By - April 10, 2019
UNIVERSITI Kebangsaan Malaysia (UKM) is the first university in the country to have a ‘Frog Classroom’ in its Centre for Literacy and Sociocultural Transformation at the Faculty of Sciences and Humanities.
The project is a collaboration between Frog Asia Sdn Bhd and a UKM team led by Professor Dr Radha Nambiar, who is chairman of the centre, to create a classroom that encourages student participation in learning with the integration of technology.
It is also a product of a three-year partnership with YTL Foundation, which funded a study on the effectiveness of the Frog Classrooms.
“For one year, myself and three colleagues studied whether there was a change in teaching and learning in classrooms at various schools.
“We spoke to teachers of various disciplines and they said students were eager to learn and would be on their best behaviour the whole week just to come to the classroom.
“The study also found that the Frog Classrooms were a conducive learning environment at schools,” she said.
Her study on the impact of Frog Classrooms was published in 2017. It was further applied in UKM, with YTL Foundation programme director Datin Kathleen Chew Wai Lin opening the university’s first Frog Classroom recently.
Present were deputy vice-chancellor (academic & international affairs) Professor Datuk Dr Mohd Marzuki Mustafa and deputy vice-chancellor (industry & community partnerships) Professor Datuk Dr Imran Ho Abdullah.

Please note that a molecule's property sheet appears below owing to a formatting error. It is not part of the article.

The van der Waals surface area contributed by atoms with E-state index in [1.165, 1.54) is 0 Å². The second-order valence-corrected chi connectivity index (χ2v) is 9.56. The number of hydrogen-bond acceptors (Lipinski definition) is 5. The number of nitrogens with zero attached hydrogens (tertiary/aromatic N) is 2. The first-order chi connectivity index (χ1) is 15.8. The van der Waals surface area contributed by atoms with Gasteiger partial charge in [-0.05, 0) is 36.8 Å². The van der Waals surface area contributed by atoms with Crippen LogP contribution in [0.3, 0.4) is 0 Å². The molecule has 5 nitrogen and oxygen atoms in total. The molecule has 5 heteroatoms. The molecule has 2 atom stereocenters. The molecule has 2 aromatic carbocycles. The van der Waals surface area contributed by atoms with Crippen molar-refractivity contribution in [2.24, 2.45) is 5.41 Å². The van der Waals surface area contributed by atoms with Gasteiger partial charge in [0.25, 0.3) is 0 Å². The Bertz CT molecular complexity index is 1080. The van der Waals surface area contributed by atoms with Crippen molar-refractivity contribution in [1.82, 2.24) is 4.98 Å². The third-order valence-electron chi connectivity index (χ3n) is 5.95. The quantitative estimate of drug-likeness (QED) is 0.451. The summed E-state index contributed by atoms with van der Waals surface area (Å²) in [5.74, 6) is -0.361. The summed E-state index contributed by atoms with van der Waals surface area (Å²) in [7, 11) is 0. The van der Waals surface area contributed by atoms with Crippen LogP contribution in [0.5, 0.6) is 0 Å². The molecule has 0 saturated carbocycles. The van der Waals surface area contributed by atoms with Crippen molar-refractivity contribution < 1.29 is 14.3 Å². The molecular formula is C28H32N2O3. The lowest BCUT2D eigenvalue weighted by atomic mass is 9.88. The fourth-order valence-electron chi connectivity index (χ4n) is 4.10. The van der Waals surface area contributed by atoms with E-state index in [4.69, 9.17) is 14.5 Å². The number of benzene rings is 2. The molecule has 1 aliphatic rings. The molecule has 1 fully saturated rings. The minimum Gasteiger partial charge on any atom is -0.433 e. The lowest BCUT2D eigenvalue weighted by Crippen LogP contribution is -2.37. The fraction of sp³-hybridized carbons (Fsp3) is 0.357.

Last year, Radha spoke with a group of students to get them to set up the classroom at the faculty. They did so based on guidelines provided by Radha’s team, such as the colour scheme, and furniture from YTL Foundation.
“It is the combined effort of students and staff, who cleaned, fixed and painted the walls and tables, that created this learning space.
“The creative part was from the students as they were the ones who decided what they wanted their classroom to look like.
“We even allowed them to draw on the tables to make the environment attractive.”
She added that the front feature, where a teacher stands by the blackboard to teach, had been eliminated.
“In this space, you can facilitate from anywhere in the room. This will ensure that no learner is left behind. This classroom is designed for peer interactions and group work to foster 21st century learning skills, such as collaborating, problem-solving and critical thinking,” she said.
The classroom is now ready to be used by lecturers and students on a rotational basis. According to Radha, access to technology was a key component to personalised learning.
“The only condition is they must make use of technology. We don’t want it to become a traditional classroom.
“Teachers don’t have to worry about bringing their laptops or projectors. We have already put everything inside.
“We have done our part, the rest is up to the teachers and students. We need to give them a chance to show how creative they can be with knowledge.”
Marzuki said the nation’s education landscape was constantly changing and UKM needed to adapt fast.
“We need to think and ask questions on the future of learning so we, as educators, can create better opportunities for our learners. And, it is important to remember that educators are no longer the only source of information in this digital era.
“These facilities will guide learners to develop skills to leapfrog into the Fourth Industrial Revolution,” he said.